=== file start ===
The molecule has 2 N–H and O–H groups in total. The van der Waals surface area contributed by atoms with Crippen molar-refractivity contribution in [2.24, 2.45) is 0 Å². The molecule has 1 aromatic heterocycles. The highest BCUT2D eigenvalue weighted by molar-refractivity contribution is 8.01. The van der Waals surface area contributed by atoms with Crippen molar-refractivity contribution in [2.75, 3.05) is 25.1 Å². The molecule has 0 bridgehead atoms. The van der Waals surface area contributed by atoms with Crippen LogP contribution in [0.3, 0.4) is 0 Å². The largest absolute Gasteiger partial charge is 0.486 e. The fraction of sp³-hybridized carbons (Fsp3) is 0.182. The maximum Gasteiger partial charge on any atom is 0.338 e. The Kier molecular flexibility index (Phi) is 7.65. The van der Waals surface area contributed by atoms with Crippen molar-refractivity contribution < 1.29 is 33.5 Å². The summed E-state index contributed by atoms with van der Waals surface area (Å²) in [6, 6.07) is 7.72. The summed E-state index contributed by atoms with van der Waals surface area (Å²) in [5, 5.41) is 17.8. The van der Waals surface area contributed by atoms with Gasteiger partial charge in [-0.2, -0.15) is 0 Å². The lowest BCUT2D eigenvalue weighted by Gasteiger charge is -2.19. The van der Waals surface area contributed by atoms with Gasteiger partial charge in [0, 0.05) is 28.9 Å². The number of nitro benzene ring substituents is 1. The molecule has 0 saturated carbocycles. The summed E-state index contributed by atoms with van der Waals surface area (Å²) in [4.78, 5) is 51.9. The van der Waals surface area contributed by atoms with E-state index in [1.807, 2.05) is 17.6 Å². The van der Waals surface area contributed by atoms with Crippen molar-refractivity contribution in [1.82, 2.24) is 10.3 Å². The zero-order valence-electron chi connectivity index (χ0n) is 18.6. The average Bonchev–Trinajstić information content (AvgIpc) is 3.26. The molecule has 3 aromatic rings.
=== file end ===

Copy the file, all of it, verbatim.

The molecule has 2 N–H and O–H groups in total. The van der Waals surface area contributed by atoms with Crippen molar-refractivity contribution in [2.24, 2.45) is 0 Å². The molecule has 1 aromatic heterocycles. The highest BCUT2D eigenvalue weighted by molar-refractivity contribution is 8.01. The van der Waals surface area contributed by atoms with Crippen molar-refractivity contribution in [2.75, 3.05) is 25.1 Å². The molecule has 0 bridgehead atoms. The van der Waals surface area contributed by atoms with Crippen LogP contribution in [0.3, 0.4) is 0 Å². The largest absolute Gasteiger partial charge is 0.486 e. The fraction of sp³-hybridized carbons (Fsp3) is 0.182. The maximum Gasteiger partial charge on any atom is 0.338 e. The Kier molecular flexibility index (Phi) is 7.65. The van der Waals surface area contributed by atoms with Crippen molar-refractivity contribution < 1.29 is 33.5 Å². The summed E-state index contributed by atoms with van der Waals surface area (Å²) in [6, 6.07) is 7.72. The summed E-state index contributed by atoms with van der Waals surface area (Å²) in [5, 5.41) is 17.8. The van der Waals surface area contributed by atoms with Gasteiger partial charge in [-0.2, -0.15) is 0 Å². The lowest BCUT2D eigenvalue weighted by Gasteiger charge is -2.19. The van der Waals surface area contributed by atoms with Gasteiger partial charge in [0, 0.05) is 28.9 Å². The number of nitro benzene ring substituents is 1. The molecule has 0 saturated carbocycles. The summed E-state index contributed by atoms with van der Waals surface area (Å²) in [4.78, 5) is 51.9. The van der Waals surface area contributed by atoms with E-state index in [1.807, 2.05) is 17.6 Å². The van der Waals surface area contributed by atoms with Crippen molar-refractivity contribution in [1.82, 2.24) is 10.3 Å². The zero-order valence-electron chi connectivity index (χ0n) is 18.6. The average Bonchev–Trinajstić information content (AvgIpc) is 3.26. The molecule has 3 aromatic rings.